François Vasseur, Kevin Sartori, Etienne Baron, Florian Fort, Elena Kazakou, Jules Segrestin, Eric Garnier, Denis Vile, Cyrille Violle
The CSR classification categorizes plants as stress tolerators (S), ruderals (R) and competitors (C). Initially proposed as a general framework to describe ecological strategies across species, this scheme has recently been used to investigate the variation of strategies within species. For instance, ample variation along the S–R axis was found in Arabidopsis thaliana, with stress-tolerator accessions predominating in hot and dry regions, which was interpreted as a sign of functional adaptation to climate within the species.
In this study the range of CSR strategies within A. thaliana was evaluated across 426 accessions originating from North Africa to Scandinavia. A position in the CSR strategy space was allocated for every accession based on three functional traits: leaf area, leaf dry matter content (LDMC) and specific leaf area (SLA). Results were related to climate at origin and compared with a previous study performed on the same species. Furthermore, the role of natural selection in phenotypic differentiation between lineages was investigated with QST–FST comparisons, using the large amount of genetic information available for this species.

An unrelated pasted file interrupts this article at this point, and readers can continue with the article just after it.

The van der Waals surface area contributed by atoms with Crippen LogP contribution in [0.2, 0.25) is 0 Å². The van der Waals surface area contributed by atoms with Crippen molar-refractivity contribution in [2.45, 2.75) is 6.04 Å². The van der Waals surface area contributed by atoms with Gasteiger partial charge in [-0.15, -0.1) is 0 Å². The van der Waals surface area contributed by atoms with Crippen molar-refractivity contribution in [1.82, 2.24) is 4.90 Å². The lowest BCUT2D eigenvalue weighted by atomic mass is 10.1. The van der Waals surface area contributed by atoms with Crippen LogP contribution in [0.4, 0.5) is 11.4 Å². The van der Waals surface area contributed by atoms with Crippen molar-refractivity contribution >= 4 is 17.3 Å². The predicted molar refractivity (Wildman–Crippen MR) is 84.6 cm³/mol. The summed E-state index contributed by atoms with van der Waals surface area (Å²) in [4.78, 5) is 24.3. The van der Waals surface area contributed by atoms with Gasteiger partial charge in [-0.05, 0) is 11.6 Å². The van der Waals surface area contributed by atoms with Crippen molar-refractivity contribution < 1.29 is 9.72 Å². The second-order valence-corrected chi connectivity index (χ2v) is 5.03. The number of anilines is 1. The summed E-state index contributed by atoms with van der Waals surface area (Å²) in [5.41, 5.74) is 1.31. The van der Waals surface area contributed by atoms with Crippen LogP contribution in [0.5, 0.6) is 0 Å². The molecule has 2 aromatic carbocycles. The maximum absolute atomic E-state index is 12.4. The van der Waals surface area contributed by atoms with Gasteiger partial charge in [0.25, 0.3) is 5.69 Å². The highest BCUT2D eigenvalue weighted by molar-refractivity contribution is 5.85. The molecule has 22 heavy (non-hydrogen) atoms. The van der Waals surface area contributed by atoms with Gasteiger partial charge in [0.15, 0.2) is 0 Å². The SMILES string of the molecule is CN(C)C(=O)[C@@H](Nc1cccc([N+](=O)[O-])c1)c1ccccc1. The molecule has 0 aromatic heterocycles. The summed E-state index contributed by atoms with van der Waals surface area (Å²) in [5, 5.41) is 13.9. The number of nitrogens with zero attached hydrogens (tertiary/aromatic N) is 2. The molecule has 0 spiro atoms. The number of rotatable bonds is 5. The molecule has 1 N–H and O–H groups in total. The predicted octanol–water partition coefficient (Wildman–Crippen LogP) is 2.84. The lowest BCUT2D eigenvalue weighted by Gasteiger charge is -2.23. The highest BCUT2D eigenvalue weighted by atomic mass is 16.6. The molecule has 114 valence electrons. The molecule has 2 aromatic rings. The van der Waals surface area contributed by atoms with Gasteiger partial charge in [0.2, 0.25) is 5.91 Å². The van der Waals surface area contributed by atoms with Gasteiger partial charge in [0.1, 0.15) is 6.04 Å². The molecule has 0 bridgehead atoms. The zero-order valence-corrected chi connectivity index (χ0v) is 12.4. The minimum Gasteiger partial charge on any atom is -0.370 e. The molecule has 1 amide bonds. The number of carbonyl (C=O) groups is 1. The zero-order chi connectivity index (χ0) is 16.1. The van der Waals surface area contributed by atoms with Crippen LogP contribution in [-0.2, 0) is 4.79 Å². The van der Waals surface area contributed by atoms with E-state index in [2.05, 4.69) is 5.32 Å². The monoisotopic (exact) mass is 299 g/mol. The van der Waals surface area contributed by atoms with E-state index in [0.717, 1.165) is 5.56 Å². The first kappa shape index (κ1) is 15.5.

Substantial variation in ecological strategies along the S–R axis was found in A. thaliana. By contrast with previous findings, stress-tolerator accessions predominated in cold climates, notably Scandinavia, where late flowering was associated with traits related to resource conservation, such as high LDMC and low SLA. Because of trait plasticity, variations in CSR classification in relation to growth conditions were also observed for the same genotypes.
There is a latitudinal gradient of ecological strategies in A. thaliana as a result of within-species adaptation to climate. Our study also underlines the importance of growth conditions and of the methodology used for trait measurement, notably age versus stage measurement, to infer the strength and direction of trait–environment relationships. This highlights the potential and limitations of the CSR classification in explaining functional adaptation to the environment.